As the world continues to recover from the Coronavirus, we’re all finding ourselves in unfamiliar territory given the subsequent lockdown that is keeping us off of stages and confined to our homes. Luckily, there’s comfort in the fact that we’re all in this together, and that there are still many outlets for us musicians to keep us active and sane throughout this quarantine. We’re checking in with bass players from all over the world to see what they’re doing to stay entertained, healthy, productive, and safe during this trying time.
Bassist: Adam Ben Ezra
Bands & Artists: Solo artist
Home: Tel Aviv, Isreal
How have you been passing time during the lockdown?
I’ve had the rare opportunity to relax and spend time with my family. Since we live in quite a rural area there isn’t too much difference during a lockdown period. Everyone is home and forbidden to go to work, but we all feel fortunate to have the gift that is our garden and the fields around the village. The biggest change for me is not being able to tour. The positive side has been the time it has given me to spend writing and creating new material. I’ve also been lucky to be able to teach students across the world, online. What keeps me most busy is the privilege to be able to collaborate with other musicians across the world. I have some amazing projects going on and I can’t wait to share them with you.
What have you been working on in terms of your bass practice routine?
Early on, I had a very strict practice routine, beginning with bow excercises and moving to scales and arpeggio exercises, with an ear on my intonation. Then I would practice the percussion aspect, playing from different Latin bass line books and drumming books, using the different hits on the bass as the kick drum, snare, and hi-hat. Nowadays I hardly practice that way, instead I focus on improvising and composing. It is through this that my technique is constantly improving.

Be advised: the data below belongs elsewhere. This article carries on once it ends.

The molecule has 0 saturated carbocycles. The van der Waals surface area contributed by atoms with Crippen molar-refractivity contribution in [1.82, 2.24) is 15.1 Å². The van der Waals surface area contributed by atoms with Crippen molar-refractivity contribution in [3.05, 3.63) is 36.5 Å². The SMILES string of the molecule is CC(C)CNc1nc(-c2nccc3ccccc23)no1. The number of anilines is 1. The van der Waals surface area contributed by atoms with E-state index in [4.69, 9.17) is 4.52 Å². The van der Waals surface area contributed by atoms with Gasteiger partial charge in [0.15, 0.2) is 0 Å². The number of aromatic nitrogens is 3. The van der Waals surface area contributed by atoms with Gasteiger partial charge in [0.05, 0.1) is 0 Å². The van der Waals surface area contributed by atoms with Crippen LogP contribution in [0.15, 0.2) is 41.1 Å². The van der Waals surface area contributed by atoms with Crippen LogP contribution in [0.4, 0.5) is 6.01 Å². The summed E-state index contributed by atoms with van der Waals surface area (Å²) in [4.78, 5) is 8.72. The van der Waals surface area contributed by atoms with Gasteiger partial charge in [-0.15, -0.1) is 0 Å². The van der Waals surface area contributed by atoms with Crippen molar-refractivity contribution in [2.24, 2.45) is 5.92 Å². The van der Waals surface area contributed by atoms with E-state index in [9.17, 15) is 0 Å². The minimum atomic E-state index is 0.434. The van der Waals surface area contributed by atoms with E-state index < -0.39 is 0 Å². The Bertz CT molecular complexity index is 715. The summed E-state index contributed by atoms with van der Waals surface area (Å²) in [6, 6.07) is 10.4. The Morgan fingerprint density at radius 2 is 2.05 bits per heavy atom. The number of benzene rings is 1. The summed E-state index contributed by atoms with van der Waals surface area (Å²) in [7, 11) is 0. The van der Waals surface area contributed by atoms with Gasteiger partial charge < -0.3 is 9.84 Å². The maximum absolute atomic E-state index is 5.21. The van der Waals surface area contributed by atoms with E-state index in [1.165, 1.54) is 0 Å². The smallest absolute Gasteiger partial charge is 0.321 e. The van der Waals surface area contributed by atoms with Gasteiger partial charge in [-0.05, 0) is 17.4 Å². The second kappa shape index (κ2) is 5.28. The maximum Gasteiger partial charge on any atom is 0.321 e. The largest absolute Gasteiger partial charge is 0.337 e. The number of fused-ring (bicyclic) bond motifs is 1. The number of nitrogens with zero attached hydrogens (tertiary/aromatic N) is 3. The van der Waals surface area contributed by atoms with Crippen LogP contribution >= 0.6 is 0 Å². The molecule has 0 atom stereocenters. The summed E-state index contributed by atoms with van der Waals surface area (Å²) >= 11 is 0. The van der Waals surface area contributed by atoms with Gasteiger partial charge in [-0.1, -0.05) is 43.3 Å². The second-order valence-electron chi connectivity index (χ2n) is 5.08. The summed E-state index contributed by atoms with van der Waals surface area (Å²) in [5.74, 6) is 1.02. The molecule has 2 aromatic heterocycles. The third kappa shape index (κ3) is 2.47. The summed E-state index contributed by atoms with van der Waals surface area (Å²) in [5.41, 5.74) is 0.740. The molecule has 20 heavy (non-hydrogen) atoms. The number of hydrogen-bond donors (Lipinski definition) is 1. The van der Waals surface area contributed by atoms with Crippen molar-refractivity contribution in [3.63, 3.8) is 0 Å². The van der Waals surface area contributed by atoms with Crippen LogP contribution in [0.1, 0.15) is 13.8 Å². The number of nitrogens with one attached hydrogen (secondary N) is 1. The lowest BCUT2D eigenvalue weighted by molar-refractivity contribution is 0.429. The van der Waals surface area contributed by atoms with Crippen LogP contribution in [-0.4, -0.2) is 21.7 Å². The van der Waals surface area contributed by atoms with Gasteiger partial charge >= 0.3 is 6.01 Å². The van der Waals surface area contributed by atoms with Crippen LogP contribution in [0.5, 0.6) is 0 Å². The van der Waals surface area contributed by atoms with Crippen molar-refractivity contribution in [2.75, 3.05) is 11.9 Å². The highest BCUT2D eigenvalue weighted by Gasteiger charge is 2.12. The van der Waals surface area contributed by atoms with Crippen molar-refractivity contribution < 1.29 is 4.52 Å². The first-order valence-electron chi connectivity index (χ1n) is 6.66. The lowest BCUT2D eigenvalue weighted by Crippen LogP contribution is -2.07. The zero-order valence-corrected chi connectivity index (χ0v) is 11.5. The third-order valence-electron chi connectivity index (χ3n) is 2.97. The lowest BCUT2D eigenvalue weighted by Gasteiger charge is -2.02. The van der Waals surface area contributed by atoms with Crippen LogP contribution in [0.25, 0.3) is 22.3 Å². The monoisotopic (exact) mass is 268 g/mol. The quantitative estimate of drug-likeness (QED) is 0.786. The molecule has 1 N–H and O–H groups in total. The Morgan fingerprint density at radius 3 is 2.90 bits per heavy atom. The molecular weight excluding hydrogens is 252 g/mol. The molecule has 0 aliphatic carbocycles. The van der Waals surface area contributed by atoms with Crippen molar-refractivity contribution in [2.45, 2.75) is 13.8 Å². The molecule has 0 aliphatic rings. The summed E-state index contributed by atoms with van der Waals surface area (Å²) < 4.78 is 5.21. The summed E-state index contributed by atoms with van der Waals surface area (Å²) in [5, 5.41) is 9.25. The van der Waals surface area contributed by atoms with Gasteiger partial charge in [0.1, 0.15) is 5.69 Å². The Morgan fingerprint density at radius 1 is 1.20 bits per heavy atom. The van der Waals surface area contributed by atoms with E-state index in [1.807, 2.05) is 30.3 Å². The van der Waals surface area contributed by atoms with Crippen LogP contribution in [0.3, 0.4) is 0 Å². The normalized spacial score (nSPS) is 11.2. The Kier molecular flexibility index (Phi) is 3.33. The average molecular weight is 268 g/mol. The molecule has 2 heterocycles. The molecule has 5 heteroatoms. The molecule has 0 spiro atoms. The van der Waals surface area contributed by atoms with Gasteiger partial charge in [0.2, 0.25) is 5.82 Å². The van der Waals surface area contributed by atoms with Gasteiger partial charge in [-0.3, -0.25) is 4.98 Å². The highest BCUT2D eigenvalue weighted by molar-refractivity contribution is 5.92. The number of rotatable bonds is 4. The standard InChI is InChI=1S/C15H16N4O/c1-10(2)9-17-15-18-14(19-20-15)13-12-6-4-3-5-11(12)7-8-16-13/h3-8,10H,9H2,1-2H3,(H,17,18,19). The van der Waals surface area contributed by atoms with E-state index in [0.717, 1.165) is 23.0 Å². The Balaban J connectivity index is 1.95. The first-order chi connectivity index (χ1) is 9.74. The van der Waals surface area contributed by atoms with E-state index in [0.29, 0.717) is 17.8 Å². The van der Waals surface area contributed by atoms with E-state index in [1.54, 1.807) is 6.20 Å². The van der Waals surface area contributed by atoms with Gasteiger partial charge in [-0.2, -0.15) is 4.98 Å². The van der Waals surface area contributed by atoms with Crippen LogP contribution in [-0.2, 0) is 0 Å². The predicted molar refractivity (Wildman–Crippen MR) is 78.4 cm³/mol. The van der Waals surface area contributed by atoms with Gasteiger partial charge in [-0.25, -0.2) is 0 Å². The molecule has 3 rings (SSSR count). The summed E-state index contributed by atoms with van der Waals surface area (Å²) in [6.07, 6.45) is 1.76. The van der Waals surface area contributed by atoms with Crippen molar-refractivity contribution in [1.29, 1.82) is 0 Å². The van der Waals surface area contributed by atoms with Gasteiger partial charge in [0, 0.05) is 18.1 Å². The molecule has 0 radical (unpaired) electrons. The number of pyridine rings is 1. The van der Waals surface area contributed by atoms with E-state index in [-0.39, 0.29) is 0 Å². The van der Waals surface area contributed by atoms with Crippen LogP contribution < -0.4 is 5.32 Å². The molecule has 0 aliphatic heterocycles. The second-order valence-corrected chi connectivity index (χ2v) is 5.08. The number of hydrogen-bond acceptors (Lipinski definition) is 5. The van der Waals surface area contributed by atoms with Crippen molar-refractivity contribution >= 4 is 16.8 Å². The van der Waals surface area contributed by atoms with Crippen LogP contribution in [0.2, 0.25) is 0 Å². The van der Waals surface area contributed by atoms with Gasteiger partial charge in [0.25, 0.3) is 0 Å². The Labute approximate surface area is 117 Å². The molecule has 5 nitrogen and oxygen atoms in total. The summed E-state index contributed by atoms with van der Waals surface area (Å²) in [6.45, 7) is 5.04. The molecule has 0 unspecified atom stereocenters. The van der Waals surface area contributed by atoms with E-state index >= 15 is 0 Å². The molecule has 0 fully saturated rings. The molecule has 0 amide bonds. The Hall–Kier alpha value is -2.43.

What music, songs, recordings, artists, bass players have you been listening to as a source of comfort and inspiration that you can recommend?
I recently became a father for the first time, so my days in lockdown, when I’m not writing or playing, have been spent listening to “Wheels on The Bus.” When my son finally falls asleep, perhaps my favorite album to listen to is Chick Corea’s Change [with Avishai Cohen on bass]. Corea has always been a strong inspiration to me and I find a lot of comfort listening to his work.
What bass gear have you been playing and trying out?
I’m using a Fishman Full Circle pickup and an Audio-Technica ATM350 clip mic to amplify my 5-string Nick Lloyd acoustic bass. I have my Boss GT-10B Bass Effects Processor and RC-300 Loop Station, but I’ve been connecting my bass to my computer using Ableton Live, with an effects plug-in called TH3. To control it by foot, I’m using a 12 Step MIDI Bass Pedal Foot Controller by Keith McMillen. I’ve also been using Analog Lab 4 by Arturia. It’s a terrific plug-in that contains all kind of synths, keyboards, and sounds; it’s a very easy, inspiring tool for creating.
What non-music activities books, shows, movies or workout recommendations do you have?
One of the more inspiring books I read recently was A Brief History of Human Kind, by Yuval Noah Harari. It’s definitely one of the most thought-provoking and interesting books I’ve read in a long time. It helps the reader understand who we are and what made us this way.
What projects do you have coming up when the world gets going again?
Just before the lockdown I released my third album, Hide And Seek. It was an amazing process and my plan is to get back on tour and share it with those who want to listen. In the meantime, I’ve been performing on Zoom every few weeks and surprisingly it has turned out to be an excellent platform. I wasn’t sure as to how it would work out but the response has been phenomenal. People from all over the world are brought together. I feel in many ways that I can share even more of who I am as I play to them from my home. The audience is asking questions in-between the songs, making song requests, and even sharing their feedback. So far the atmosphere and vibe have been awesome and enjoyable for everyone. We’ve managed to build it so the sound comes out great, as well.
What advice can you offer fellow bassists for staying positive and keeping morale high?
This is a very challenging period for musicians but I do believe it has some good sides too. For many it has given us the time, space, and opportunity to develop and reinvent ourselves. We can try to use this time to find new ways to create and be original, even amongst the worry and chaos. I hope this stillness will in fact bring wonderful results for many, many artists.
Follow Adam: Here
For more on Adam: Click Here
Read all 180+ Bass Magazine Check-in Features: Here
All check-ins compiled and edited by Jon D’Auria & Chris Jisi